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Mary Ann Liebert Inc.
Photomedicine and Laser Surgery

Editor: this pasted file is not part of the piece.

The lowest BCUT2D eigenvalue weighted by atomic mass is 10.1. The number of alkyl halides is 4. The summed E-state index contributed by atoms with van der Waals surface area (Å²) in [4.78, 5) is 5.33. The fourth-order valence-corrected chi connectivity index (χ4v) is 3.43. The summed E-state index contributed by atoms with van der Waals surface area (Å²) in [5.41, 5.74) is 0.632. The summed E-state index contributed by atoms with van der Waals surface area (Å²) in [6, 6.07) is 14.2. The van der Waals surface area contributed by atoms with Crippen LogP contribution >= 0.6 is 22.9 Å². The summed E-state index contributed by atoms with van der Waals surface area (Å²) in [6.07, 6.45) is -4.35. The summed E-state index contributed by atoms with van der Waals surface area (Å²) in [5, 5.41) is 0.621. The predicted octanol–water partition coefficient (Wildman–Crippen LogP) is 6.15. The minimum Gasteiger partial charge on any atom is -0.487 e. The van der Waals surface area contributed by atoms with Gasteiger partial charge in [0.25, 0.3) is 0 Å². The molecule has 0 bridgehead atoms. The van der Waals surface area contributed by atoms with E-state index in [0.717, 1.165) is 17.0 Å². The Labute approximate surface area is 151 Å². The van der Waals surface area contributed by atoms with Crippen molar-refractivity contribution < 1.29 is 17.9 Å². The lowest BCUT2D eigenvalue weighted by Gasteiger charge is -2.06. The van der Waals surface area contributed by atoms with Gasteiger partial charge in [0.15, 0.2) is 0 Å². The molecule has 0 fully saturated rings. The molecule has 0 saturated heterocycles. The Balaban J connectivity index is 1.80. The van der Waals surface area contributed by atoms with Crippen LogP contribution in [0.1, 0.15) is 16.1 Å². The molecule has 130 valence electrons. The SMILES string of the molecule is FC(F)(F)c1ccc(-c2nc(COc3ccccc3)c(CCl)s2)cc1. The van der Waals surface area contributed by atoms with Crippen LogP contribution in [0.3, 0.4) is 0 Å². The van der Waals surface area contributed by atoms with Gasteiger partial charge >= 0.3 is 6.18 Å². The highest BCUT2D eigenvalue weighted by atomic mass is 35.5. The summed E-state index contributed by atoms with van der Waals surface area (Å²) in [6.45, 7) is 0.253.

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Objective: The aim of this study was to investigate the effect of near-infrared (NIR) photobiomodulation on the proliferation and glutathione levels in murine Hertwig's epithelial root sheath (HERS) cells after poisoning with vinblastine. Background: Photobiomodulation has been shown to improve wound healing in a number of animal models. There have been no studies on the effect of photobiomodulation on cancer-related chemotherapy injury to the cells that initiate tooth root growth. Materials and Methods: Control groups consisted of murine HERS cells without vinblastine (VB−) and cells with vinblastine at 10, 20, and 30 ng/mL (VB10, VB20, and VB30). Experimental groups consisted of these same groups with light therapy (VB-L, VB10L, VB20L, and VB30L). The cells were exposed to vinblastine for 1 h. Photobiomodulation consisted of a 75-cm2 gallium-aluminum-arsenide light-emitting diode (LED) array at an energy density of 12.8 J/cm2, delivered with 50 mW/cm2 power over 256 s. Results: Vinblastine alone significantly decreased HERS cell proliferation and glutathione levels at all concentrations (VB10 [−55%, p < 1.0 × 10−8]; VB20 [−72%, p < 1.0 × 10−9]; VB30 [−80%, p < 1.0 × 10−10]; and VB10 [−36%, p < 0.0001]; VB20 [−49%, p < 1.0 × 10−6]; VB30 [−53%, p < 1.0 × 10−7] respectively). Photobiomodulation significantly increased cell proliferation at all levels of vinblastine exposure (VB10L [+50%, p < 0.0001]; VB20L [+45%, p < 0.05]; VB30 [+39%, p < 0.05]) but not of the control (+22%, p = 0.063). The photobiomodulation significantly increased glutathione production in all concentrations of vinblastine except 20 ng/mL (VB10L [+39%, p = 0.007]; VB20L [+19%, p = 0.087]; VB30 [+14%, p = 0.025]) and the control (+12%, p = 0.13). Conclusions: Photobiomodulation demonstrated an improvement in proliferation and glutathione levels in vinblastine-poisoned murine HERS cells.